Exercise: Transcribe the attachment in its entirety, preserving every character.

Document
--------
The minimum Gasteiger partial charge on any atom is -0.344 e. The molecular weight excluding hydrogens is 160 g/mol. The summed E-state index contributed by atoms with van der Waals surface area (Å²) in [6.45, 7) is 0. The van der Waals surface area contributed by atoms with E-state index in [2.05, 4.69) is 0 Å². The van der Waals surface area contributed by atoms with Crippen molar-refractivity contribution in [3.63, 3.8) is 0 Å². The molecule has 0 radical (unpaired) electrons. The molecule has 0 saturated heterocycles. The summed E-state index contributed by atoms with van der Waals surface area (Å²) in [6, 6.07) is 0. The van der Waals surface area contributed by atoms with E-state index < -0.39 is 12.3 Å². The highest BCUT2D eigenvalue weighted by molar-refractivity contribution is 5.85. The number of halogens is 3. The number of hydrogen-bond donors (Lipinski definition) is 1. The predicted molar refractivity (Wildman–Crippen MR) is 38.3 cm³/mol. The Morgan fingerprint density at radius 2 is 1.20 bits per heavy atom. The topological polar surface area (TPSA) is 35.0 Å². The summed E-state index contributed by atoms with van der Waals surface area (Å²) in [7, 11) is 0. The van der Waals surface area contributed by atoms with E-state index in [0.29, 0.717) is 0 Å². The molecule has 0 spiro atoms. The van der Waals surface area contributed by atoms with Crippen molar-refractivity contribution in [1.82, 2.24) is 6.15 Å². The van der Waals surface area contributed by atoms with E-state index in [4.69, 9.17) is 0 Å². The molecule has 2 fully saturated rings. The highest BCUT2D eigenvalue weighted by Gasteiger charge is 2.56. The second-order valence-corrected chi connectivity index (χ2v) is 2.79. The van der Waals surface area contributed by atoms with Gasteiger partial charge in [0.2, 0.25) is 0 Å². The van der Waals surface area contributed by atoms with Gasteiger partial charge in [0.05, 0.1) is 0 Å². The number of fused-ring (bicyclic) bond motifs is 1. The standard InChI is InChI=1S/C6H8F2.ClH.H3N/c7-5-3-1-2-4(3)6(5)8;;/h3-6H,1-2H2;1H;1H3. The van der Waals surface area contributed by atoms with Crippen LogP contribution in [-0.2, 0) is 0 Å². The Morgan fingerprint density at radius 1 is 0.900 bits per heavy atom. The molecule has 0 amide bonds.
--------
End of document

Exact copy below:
The minimum Gasteiger partial charge on any atom is -0.344 e. The molecular weight excluding hydrogens is 160 g/mol. The summed E-state index contributed by atoms with van der Waals surface area (Å²) in [6.45, 7) is 0. The van der Waals surface area contributed by atoms with E-state index in [2.05, 4.69) is 0 Å². The van der Waals surface area contributed by atoms with Crippen molar-refractivity contribution in [3.63, 3.8) is 0 Å². The molecule has 0 radical (unpaired) electrons. The molecule has 0 saturated heterocycles. The summed E-state index contributed by atoms with van der Waals surface area (Å²) in [6, 6.07) is 0. The van der Waals surface area contributed by atoms with E-state index < -0.39 is 12.3 Å². The highest BCUT2D eigenvalue weighted by molar-refractivity contribution is 5.85. The number of halogens is 3. The number of hydrogen-bond donors (Lipinski definition) is 1. The predicted molar refractivity (Wildman–Crippen MR) is 38.3 cm³/mol. The Morgan fingerprint density at radius 2 is 1.20 bits per heavy atom. The topological polar surface area (TPSA) is 35.0 Å². The summed E-state index contributed by atoms with van der Waals surface area (Å²) in [7, 11) is 0. The van der Waals surface area contributed by atoms with E-state index in [0.29, 0.717) is 0 Å². The molecule has 0 spiro atoms. The van der Waals surface area contributed by atoms with Crippen molar-refractivity contribution in [1.82, 2.24) is 6.15 Å². The van der Waals surface area contributed by atoms with E-state index in [4.69, 9.17) is 0 Å². The molecule has 2 fully saturated rings. The highest BCUT2D eigenvalue weighted by Gasteiger charge is 2.56. The second-order valence-corrected chi connectivity index (χ2v) is 2.79. The van der Waals surface area contributed by atoms with Gasteiger partial charge in [0.2, 0.25) is 0 Å². The van der Waals surface area contributed by atoms with Gasteiger partial charge in [0.05, 0.1) is 0 Å². The number of fused-ring (bicyclic) bond motifs is 1. The standard InChI is InChI=1S/C6H8F2.ClH.H3N/c7-5-3-1-2-4(3)6(5)8;;/h3-6H,1-2H2;1H;1H3. The van der Waals surface area contributed by atoms with Crippen LogP contribution in [-0.2, 0) is 0 Å². The Morgan fingerprint density at radius 1 is 0.900 bits per heavy atom. The molecule has 0 amide bonds.